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Suppose we are considering the residue class of all numbers $\equiv a \pmod b$, where $(a,b)=1$. Is there an elementary (and relatively simple) way to see that there is a subsequence that consists entirely of elements that are mutually coprime?

Of course, this must be a true statement, as it follows immediately by Dirichlet's Theorem. But this statement is a bit weaker, so is there perhaps a way to construct a sequence of mutually coprime integers all in the same residue class? I was thinking something like a Fermat construction (i.e. $F_n=1+\prod_1^{n-1}F_i $) would work, but I cannot see how to see this method through. Anyway, there might not even be an elementary solution, and I may be approaching my original problem in the wrong way.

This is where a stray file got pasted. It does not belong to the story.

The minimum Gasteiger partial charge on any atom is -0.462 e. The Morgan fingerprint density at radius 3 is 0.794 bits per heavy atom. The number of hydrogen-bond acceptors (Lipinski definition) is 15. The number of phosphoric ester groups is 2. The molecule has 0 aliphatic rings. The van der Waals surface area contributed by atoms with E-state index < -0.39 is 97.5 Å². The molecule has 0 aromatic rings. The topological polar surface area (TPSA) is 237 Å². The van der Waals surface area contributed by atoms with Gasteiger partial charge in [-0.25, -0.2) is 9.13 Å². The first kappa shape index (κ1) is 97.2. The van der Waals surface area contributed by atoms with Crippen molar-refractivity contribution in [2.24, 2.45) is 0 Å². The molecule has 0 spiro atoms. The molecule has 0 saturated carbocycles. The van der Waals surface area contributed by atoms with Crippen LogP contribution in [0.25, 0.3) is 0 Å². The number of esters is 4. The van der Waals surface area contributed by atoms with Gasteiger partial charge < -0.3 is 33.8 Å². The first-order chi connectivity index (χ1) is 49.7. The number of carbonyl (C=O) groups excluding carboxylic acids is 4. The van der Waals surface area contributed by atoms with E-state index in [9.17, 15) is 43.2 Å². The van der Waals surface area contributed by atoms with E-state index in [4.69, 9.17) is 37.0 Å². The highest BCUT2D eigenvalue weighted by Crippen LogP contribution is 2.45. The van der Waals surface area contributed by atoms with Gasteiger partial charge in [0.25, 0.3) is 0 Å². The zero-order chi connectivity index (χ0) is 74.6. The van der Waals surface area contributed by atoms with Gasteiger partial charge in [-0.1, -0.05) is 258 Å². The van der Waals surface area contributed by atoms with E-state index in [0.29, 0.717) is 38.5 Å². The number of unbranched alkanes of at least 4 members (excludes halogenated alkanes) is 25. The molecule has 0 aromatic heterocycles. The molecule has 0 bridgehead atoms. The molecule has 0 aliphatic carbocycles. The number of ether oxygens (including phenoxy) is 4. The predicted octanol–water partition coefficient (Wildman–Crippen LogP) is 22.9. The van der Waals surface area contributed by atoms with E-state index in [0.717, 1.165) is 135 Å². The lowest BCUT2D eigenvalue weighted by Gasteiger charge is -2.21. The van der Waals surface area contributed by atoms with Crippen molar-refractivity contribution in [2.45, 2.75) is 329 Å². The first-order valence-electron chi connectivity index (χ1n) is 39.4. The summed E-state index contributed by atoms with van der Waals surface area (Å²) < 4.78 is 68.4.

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    $\begingroup$ Wouldn't $a + b^k $ be such a sequence? $\endgroup$ – fleablood Feb 10 '17 at 6:28
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    $\begingroup$ @fleablood Are all numbers of the form $1+2^k$ mutually coprime? Nope. $\endgroup$ – Erick Wong Feb 10 '17 at 6:38
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Let $u_1=a$, $u_2=b+a$, $v_k=u_2\times u_3\times\cdots\times u_k$ for $k=2,3,\dots$, $u_{k+1}=bv_k+a$ for $k=2,3,4,\dots$.

E.g., for $a=2$, $b=5$, we get $u_1=2$, $u_2=7$, $u_3=5\times7+2=37$, $u_4=5\times7\times37+2=1297$, $u_5=5\times7\times37\times1297+2$, and so on.

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